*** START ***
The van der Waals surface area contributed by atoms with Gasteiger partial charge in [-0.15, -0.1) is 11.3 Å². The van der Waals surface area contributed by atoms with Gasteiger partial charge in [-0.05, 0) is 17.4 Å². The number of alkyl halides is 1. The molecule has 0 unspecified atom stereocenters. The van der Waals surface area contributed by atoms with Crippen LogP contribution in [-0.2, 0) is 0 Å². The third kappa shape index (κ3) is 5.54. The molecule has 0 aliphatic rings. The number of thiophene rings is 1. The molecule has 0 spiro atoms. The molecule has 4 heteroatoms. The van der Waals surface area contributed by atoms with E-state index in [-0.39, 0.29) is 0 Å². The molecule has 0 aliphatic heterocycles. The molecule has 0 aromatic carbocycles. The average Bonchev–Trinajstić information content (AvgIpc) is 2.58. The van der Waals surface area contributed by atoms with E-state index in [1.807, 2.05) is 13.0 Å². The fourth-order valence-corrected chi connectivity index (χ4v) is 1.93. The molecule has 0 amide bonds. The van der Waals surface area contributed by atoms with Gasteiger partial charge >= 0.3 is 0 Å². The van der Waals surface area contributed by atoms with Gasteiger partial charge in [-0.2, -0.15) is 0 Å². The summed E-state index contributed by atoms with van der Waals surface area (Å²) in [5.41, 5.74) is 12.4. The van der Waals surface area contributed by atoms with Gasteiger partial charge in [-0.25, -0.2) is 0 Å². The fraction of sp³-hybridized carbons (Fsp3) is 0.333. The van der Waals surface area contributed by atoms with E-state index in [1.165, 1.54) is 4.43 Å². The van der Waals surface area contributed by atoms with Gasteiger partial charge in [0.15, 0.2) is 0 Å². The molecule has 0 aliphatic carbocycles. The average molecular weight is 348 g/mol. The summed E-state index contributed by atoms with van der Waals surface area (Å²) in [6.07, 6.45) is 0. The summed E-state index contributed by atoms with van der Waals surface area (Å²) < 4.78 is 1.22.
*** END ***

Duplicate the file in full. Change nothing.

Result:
The van der Waals surface area contributed by atoms with Gasteiger partial charge in [-0.15, -0.1) is 11.3 Å². The van der Waals surface area contributed by atoms with Gasteiger partial charge in [-0.05, 0) is 17.4 Å². The number of alkyl halides is 1. The molecule has 0 unspecified atom stereocenters. The van der Waals surface area contributed by atoms with Crippen LogP contribution in [-0.2, 0) is 0 Å². The third kappa shape index (κ3) is 5.54. The molecule has 0 aliphatic rings. The number of thiophene rings is 1. The molecule has 0 spiro atoms. The molecule has 4 heteroatoms. The van der Waals surface area contributed by atoms with E-state index in [-0.39, 0.29) is 0 Å². The molecule has 0 aliphatic heterocycles. The molecule has 0 aromatic carbocycles. The average Bonchev–Trinajstić information content (AvgIpc) is 2.58. The van der Waals surface area contributed by atoms with E-state index in [1.807, 2.05) is 13.0 Å². The fourth-order valence-corrected chi connectivity index (χ4v) is 1.93. The molecule has 0 amide bonds. The van der Waals surface area contributed by atoms with Gasteiger partial charge >= 0.3 is 0 Å². The van der Waals surface area contributed by atoms with Gasteiger partial charge in [-0.2, -0.15) is 0 Å². The summed E-state index contributed by atoms with van der Waals surface area (Å²) in [5.41, 5.74) is 12.4. The van der Waals surface area contributed by atoms with Gasteiger partial charge in [-0.25, -0.2) is 0 Å². The fraction of sp³-hybridized carbons (Fsp3) is 0.333. The van der Waals surface area contributed by atoms with E-state index in [1.165, 1.54) is 4.43 Å². The van der Waals surface area contributed by atoms with Gasteiger partial charge in [0.15, 0.2) is 0 Å². The molecule has 0 aliphatic carbocycles. The average molecular weight is 348 g/mol. The summed E-state index contributed by atoms with van der Waals surface area (Å²) in [6.07, 6.45) is 0. The summed E-state index contributed by atoms with van der Waals surface area (Å²) < 4.78 is 1.22.